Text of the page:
Private View: Tuesday 11th January, 6:30-9pm
Familiar picturesque country village scenes are rendered surreal against burning orange skies while larger-than-life characters appear caught suspended between visual layers of history. In this latest body of work, Lancashire-born, London-based artist Louis Bennett explores the concept of the rural idyll as both a contemporary psychological state and a powerful record of a complex past. Rendered in the artist’s signature acid colour palette with spliced imagery, each painting in Period Drama, the artist’s solo show at Kristin Hjellegjerde Berlin, possesses its own distinct narrative and atmosphere, while expressing a wider sense of displacement and anxiety. At the same time, fluid brushstrokes and drips of paint mark a shift away from the hard-edged graphic style of previous works towards a more confident and dynamic aesthetic.
Bennett’s process typically begins with the collection of found imagery from old books and magazines, but while these materials were previously used as visual or atmospheric prompts, the artist has taken a different approach with these latest works by employing a projector to transfer the image onto the canvas. ‘Using a projector simplified the process in some ways, but it also made the act of painting feel more free,’ he says. This creates a palpable tension within the works whereby the compositions appear more structured and cinematic while the gestures of paint are visibly looser, quick and almost frenzied. The painting Never Any Good (titled after a folk song by Martin Simpson), for example, depicts two versions of a father with a son sitting on his shoulders, but while Bennett previously employed sharply defined boundaries to create a strong sense of juxtaposition, here the edges of the images are softer and more fluid. As such, we’re encouraged to draw connections between both the figures and the house looming in the background, creating a sense of history overlaid on the present moment. In this way, the painting, like many others in the exhibition, expresses a psychological experience of time that flows freely between past, present and future, encompassing both personal and collective histories.
During the making of this latest body of work, Bennett was particularly struck by the “doubling up of historical moments” in the 1981 television version of Brideshead Revisited.
While the story is set in the 1920s to 40s, the series is also a powerful reflection of the time in which it was made. Bennett was particularly fascinated by the first few episodes which take place in Oxford and present a ‘Thatcherite vision of Britain as something unreachable, perfect, colonial and poetic.’ ‘It’s deeply problematic,’ says the artist, ‘but it’s a compelling image, and worth examining and understanding as a myth so endemic to the cultural and political landscape of Britain.’ In his work, Bennett captures this complex relationship to the past by simultaneously drawing the viewer into the scene and holding them at a distance. The painting, November, for example, depicts a lone figure standing on a pavement that’s washed over by waves. The work is highly charged with emotion and yet, the cool colour palette serves to both emphasise an overwhelming sense of isolation and create an odd disconnection from reality. Meanwhile, the unusual framing of the work - it almost appears as if it is a painting within another painting - adds a further layer of remove by drawing our attention to the artifice.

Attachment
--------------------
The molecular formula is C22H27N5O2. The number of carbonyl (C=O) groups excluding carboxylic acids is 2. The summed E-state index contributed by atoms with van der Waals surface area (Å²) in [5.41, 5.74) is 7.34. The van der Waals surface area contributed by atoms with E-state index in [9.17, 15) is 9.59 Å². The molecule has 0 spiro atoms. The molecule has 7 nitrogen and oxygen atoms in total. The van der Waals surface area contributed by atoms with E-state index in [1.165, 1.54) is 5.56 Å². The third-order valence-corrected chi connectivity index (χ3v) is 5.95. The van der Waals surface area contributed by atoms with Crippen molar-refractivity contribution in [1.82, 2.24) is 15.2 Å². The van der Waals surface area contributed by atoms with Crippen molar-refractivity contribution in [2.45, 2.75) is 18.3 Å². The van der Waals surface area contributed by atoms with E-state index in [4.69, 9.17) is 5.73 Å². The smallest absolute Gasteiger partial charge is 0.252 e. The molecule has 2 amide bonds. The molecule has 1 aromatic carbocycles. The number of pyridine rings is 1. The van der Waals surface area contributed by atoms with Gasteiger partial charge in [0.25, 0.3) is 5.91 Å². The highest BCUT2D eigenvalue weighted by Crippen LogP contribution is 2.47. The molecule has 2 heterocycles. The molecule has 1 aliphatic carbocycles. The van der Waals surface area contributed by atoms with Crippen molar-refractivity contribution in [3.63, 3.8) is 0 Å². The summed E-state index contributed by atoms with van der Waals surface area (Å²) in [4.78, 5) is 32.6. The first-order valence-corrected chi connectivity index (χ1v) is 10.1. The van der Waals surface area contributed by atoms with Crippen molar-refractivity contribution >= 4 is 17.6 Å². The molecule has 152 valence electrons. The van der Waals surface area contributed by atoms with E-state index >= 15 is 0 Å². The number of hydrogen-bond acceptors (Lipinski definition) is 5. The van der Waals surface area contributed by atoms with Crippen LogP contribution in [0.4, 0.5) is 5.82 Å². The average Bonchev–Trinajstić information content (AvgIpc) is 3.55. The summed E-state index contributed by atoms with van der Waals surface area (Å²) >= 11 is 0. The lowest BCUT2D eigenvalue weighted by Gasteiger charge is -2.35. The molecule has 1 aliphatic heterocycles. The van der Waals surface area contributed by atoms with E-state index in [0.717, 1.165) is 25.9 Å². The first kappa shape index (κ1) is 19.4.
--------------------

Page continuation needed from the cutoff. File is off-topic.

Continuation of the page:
This critical engagement with the medium of painting is perhaps most visible in the large-scale painting Cold Poem, which is one of two works without figures. The work depicts a castle in the background while across the bottom of the canvas the word ‘FORM’ appears in bold white lettering nailed onto bright blue breeze blocks with a wilting tulip hooked through the ‘o’. The choice of word is consciously playful, referring both to the act of painting and to poetry. At the time of making this work, Bennett was reading the writing of British poet Alice Oswald, who similarly takes landscape and nature as her subject. ‘She’s currently the professor of poetry at Oxford University, making her the first woman to serve in that role in 300 years. I found something radical in that and also in her approach to everyday, well-worn subject-matter that really resonated with my own engagement with the British cultural landscape,’ he says. In the painting, we see this spirit of defiance in the drips of vibrant red paint that appear caught on the edges of the branches of the trees, and also in the way the edges of the breeze blocks begin to undulate like a liquid slipping from the surface. It is this interplay of more fluid, abstract elements within strong cinematic compositions that makes these works so dynamic and compelling.
‘For me, the concept of a period drama not only describes the work in this show, but acts as a kind of mission statement for my whole artistic project and the evolution of my practice,’ comments Bennett. Indeed, the paintings are less about depicting a specific theatrical event and more about expressing the eternal drama of life.